After months of hype among adherents of false conspiracy theories that the 2020 election was rigged, a long-awaited report on a volunteer “canvassing” effort of Maricopa County voters landed with a dull thud on Wednesday when the activists behind it made a series of breathless allegations without any evidence to back them up — highlighted by two specific claims that were almost immediately proven false.

It’s misleading. It’s not true. And that’s just going to add unfortunately more fuel to the fire that is not accurate.

– Maricopa County Assessor Eddie Cook

The report issued by conservative activist and failed legislative candidate Liz Harris claimed that more than a quarter million votes from the November election were suspicious. The claims were based on information that volunteer canvassers — who joined the effort by filling out a form on the website — gleaned from thousands of voters, the report claimed, many of whom said they cast ballots in the election but that county election records show didn’t vote. Others said they didn’t vote, but records show them having cast ballots in the election.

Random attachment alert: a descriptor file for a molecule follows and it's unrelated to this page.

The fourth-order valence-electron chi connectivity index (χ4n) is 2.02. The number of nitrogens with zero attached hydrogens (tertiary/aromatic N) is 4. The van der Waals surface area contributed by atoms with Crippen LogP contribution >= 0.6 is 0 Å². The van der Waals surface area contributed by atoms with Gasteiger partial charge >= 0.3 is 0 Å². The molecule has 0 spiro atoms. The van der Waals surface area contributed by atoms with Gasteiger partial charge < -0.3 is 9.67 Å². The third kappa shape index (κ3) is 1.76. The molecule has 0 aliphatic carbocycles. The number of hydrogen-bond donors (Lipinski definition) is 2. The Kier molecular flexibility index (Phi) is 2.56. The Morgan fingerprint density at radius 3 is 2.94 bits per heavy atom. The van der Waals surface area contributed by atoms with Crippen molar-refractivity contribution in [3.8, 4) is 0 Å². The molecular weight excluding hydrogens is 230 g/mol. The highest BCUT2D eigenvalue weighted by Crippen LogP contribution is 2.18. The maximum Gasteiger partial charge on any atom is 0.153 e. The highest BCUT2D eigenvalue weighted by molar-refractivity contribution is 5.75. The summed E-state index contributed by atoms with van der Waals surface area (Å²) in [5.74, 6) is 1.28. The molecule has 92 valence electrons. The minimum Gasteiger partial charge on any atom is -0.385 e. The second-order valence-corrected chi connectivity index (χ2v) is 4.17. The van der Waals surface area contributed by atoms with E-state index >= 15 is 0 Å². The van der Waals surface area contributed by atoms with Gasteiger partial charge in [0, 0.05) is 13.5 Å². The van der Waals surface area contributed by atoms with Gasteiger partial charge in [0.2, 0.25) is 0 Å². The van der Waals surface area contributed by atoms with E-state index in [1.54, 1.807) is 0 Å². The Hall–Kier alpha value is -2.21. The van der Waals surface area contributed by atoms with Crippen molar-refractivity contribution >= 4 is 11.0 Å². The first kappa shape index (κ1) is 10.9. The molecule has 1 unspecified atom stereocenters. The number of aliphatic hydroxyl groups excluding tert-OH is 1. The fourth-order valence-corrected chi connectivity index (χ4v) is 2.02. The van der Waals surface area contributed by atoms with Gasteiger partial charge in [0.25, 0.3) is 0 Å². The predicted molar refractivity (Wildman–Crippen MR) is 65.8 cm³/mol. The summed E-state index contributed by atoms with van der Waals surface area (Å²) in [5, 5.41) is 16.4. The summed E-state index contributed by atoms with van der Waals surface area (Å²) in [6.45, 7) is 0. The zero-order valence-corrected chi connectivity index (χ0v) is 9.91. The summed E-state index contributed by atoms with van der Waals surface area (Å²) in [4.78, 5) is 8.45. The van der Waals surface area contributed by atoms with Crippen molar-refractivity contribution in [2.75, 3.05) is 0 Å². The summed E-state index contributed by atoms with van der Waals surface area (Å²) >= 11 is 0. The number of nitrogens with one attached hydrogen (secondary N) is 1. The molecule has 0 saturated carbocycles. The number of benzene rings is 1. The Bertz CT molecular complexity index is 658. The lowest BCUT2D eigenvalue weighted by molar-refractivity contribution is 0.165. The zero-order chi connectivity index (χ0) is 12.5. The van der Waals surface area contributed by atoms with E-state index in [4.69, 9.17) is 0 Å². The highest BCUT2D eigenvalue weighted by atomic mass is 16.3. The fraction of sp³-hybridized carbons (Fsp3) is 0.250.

Harris’s report includes no corroborating information that could be used to verify the claims. It states that the canvass team can make sworn affidavits available that support the findings. But Harris would not provide those affidavits to the Arizona Mirror, and hung up without answering questions when contacted by phone.


The report does not provide names or addresses that could be used to verify the voters’ alleged claims, nor does it indicate that the canvass team checked their claims against county records.